How did we get into this mess?

Let’s face it, the Mets are really all the Wilpons have. No one cares about office buildings or investment securities, but the Mets, well, the Mets have a mascot with a giant head who lacks vocal cords — the Mets get airtime on Letterman and the Daily Show and TMZ. It is thus perhaps as good a time as any to consider how Fred Wilpon came to own our Mets in the first place and what this ownership group continues to represent for fans who desperately want to believe there is yet hope for our franchise.

Fred Wilpon and Saul Katz have always appeared vulnerable to the perception that they burst onto the scene as Johnny-come-lately’s (compared to old money blue-bloods like Nelson Doubleday), ascending to ownership on the wave of a real-estate boom as a couple of tenement flipping nouveau riche guys from Bensonhurst (no, not the fat bus driver and the sewer worker). Wilpon was a West Egger to Doubleday’s East Egg (if I may cite Gatsby), and Katz’ giant brass balls (of note in a notable New Yorker piece) notwithstanding, Doubleday made no qualms about his disdain for Fred.

You see Doubleday never forgave Fred for the manner in which he took over half ownership. Nelson Doubleday had even more to say about the way he was low-balled during his buy-out proceedings. N.D. considered the “first refusal” clause that Wilpon used to match Doubleday’s ownership percentage (after the sale of Doubleday & Co.) underhanded because Doubleday never intended that the Mets be part of the deal. The clause was nevertheless present in the fine print as a standard if not forthright real estate maneuver.

Down the road the two sides would end up in some nasty litigation when Doubleday balked at Robert Starkey’s appraisal of the franchise’s value after Doubleday and Wilpon finally agreed to part ways. Doubleday may have had a point as Starkey was a crony of Selig’s dating back to Bud’s Brewer days. But in the end you get the sense that Doubleday had had enough and wanted to be done with his marriage to the Wilpons.

Early in the dissolution negotiations Richard Sandomir of the NY Times reported that Doubleday openly doubted Wilpon’s ability to come up with the kind of money he’d need to buy him out and implied he’d be more than willing to purchase Fred’s share. I believe Doubleday would have bought Wilpon out in a heartbeat if he had the opportunity as he never really intended to share the Mets with Fred.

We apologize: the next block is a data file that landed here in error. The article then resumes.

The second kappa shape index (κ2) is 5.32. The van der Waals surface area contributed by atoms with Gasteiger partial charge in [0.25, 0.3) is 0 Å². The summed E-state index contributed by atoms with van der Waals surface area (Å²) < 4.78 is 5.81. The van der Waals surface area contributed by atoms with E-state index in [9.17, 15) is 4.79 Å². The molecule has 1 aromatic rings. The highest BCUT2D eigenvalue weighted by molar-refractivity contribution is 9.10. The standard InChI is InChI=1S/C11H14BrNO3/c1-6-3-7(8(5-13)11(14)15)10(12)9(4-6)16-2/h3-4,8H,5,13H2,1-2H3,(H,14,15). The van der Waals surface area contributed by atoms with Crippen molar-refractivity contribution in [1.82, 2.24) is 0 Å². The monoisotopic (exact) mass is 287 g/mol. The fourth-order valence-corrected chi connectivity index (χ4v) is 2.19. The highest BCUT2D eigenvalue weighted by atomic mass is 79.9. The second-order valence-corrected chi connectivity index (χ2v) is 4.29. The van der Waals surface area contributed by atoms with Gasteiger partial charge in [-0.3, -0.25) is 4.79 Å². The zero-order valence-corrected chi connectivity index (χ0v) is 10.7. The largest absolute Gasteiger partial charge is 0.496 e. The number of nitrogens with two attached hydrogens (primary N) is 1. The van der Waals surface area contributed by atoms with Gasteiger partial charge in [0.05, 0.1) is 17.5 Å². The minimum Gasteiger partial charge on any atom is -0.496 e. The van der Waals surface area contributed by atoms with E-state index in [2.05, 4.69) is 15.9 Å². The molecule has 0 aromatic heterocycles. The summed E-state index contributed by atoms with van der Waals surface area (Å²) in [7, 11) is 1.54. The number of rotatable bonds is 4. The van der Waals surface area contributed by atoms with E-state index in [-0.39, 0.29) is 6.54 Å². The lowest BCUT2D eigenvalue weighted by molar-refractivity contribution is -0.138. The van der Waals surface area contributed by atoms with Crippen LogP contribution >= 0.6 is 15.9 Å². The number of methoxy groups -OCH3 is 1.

Doubleday knew you don’t just wake up one day hundreds of millions of dollars richer unless your dear old dad leaves it to you in a trust fund, and Wilpon’s father was just an undertaker from Brooklyn.

These comments by N.D., when looked at through the lens of the Madoff debacle (it is speculated that Wilpon’s involvement with Madoff dates back to around 1986), make one wonder what percentage of Wilpon’s new-found financing power wasn’t perhaps leveraged by artificial means.

Of course the case for Doubleday wasn’t helped by the fact that he was a pompous and obscenely wealthy eccentric who occasionally let slide anti-Semitic slurs (detailed in “Lords of the Realm” by John Helyar), but he had a knack for knowing when to splurge on the fans and when to spoil his grandchildren. Doubleday also didn’t endear himself to Commissioner Selig as a long time supporter of Selig’s predecessor, Fay Vincent.

Nelson Doubleday ran further afoul of MLB when quotes were leaked from his lawsuit against Wilpon implying the following against Major League Baseball:

“In a desperate attempt to reverse decades of losses to the MLB Players Association – MLB was determined to manufacture phantom operating losses and depress franchise values.”

If Selig wasn’t on Doubleday’s side before those comments you have to believe he didn’t have a lot of warm feelings for him afterwards.

The wording in the lawsuit specifically struck a chord that Donald Fehr and the Players Association were harping on. Selig threatened Doubleday with a million dollar lawsuit and soon afterwards T.J. Quinn of the New York Daily News reported that the quote “was not written by Doubleday or his associates, according to sources.”

Doubleday eventually apologized to MLB and the commissioner’s office for questioning Selig’s integrity and for any controversial comments in light of ongoing collective bargaining negotiations. Doubleday went on to say that his lawyers worded and filed the lawsuit without specifically informing him of the implication that MLB was making attempts at systematically devaluing franchise values by drumming up artificial losses (accusations that in retrospect seem almost prophetic given Selig’s now notorious devices in this regard). Needless to say, Doubleday all but sealed his exit from the owner’s club with these actions and the Wilpon Era began in earnest.